The joy is bold and evident when Preston Smith plays the catchy trumpet run that forms the hook of “Meatballin.’” Describing his style as highly influenced by funk, the spirit is brilliant and indescribably danceworthy.
When did you become interested in music?
I’ve been playing music my entire life. I started playing at church when I was little. My first song was “Joy to the World” at St. Matthew Church in San Antonio, Texas. Music has been consistently in my soul my entire life, and a driving force in who I am.
Was your family supportive?
Yes. My mom was a huge supporter. She did everything she could to allow me to grow musically as a student. My grandma played piano with me when I was a beginner and was a huge music buff. My Grammy and Paw-paw used to listen to old-school big band and jazz when I was young.
What themes inspire you when you write?
For me, beats and improvisation bring out melodies. I am a melodic improviser, so most of the time I’ll improv over a beat or song to create themes and hooks.
Where do you go in your head when you play?
I close my eyes when I play and let my mind, soul and emotion do the rest. I find myself more like a singer playing through a trumpet. I used to play vocal lines at church and make up harmonies, so I believe that influenced my approach to improvisation. I tend to take a more lyrical approach than a chordal approach.
Musical influences across the board?
Miles Davis, Louis Armstrong, Dizzy, Chet Baker, Rick Braun, Chis Botti, Wynton Marsalis and Chuck Mangione. I also have a huge love for horn sections like Earth, Wind & Fire, Stevie Wonder, Chicago and Blood Sweat & Tears. That’s one thing that makes me a bit different from other bands is that I’m a horn player with a horn section. I also listened to rap, R&B, hip hop, house music, techno and classical music as a kid. I had a wide range of musical likes. Being in Texas, I love old-school country music as well. I honestly don’t think there is a genre of music I don’t like. I appreciate each genre as its own art form.
What is the music scene like in Houston today? Has the hurricane impacted your audiences?
I love the music scene here in Houston. We are all family. Each player here is different and brings a different style or flavor to our Houston musical gumbo. There are always going to be people who don’t get along, that happens in any family, but we are still family and need each other to keep our genre alive.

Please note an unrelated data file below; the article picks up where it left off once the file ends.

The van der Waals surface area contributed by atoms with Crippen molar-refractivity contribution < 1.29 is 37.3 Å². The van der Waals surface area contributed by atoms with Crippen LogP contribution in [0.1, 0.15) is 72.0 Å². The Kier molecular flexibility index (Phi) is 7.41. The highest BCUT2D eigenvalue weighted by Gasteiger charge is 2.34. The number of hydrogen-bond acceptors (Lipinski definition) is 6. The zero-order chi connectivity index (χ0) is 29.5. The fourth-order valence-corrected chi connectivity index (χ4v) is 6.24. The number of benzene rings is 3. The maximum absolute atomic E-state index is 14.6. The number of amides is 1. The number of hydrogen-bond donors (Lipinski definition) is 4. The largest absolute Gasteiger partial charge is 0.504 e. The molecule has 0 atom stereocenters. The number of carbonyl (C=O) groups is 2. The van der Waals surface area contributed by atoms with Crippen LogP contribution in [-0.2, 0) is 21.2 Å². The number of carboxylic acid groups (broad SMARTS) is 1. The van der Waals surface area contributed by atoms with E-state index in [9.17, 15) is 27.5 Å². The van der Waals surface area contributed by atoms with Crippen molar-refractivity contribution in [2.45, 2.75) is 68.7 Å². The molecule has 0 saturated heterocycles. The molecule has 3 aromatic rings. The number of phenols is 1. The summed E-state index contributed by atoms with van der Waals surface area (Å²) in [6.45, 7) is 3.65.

That’s also true nationally. Jazz is a community that embraces its own. The storm brought us together as a community, and started the phrase Houston Strong.
The storm did impact a lot of people. My family is in Rockport, TX and they took a direct hit. It devastated that area. My mom had a lot of house damage and they took a total loss of their restaurant which was their main income. Other family members of mine in Rockport took major structural damage to their homes. Houston took a hard hit as well with the flooding. A lot of people in the storm-affected areas lost their ability to work because of lost equipment, transportation and businesses closed down due to damaged facilities. This all being said, there are a lot of people helping other people, and a drive to rebuild and come back stronger.
How did the title “Meatballin” come about?
It’s an inside joke between me, the co-writer Cory James and a few band mates. I’ll never tell J
Talk about the anatomy of a hook- in that song in particular, how did it come to you?
My MD (Music Director) Cory James and I were at his house playing with some ideas. Cory had the original horn section lick in the start of the tune and I came up with the trumpet melody that followed. The song pretty much evolved from that. Cory is an outstanding writer and truly brings out the best in me as a musician when he writes. My style and his writing really flow, so it makes the process inspiring.
Is there a tie-in between your love of volleyball and being a musician?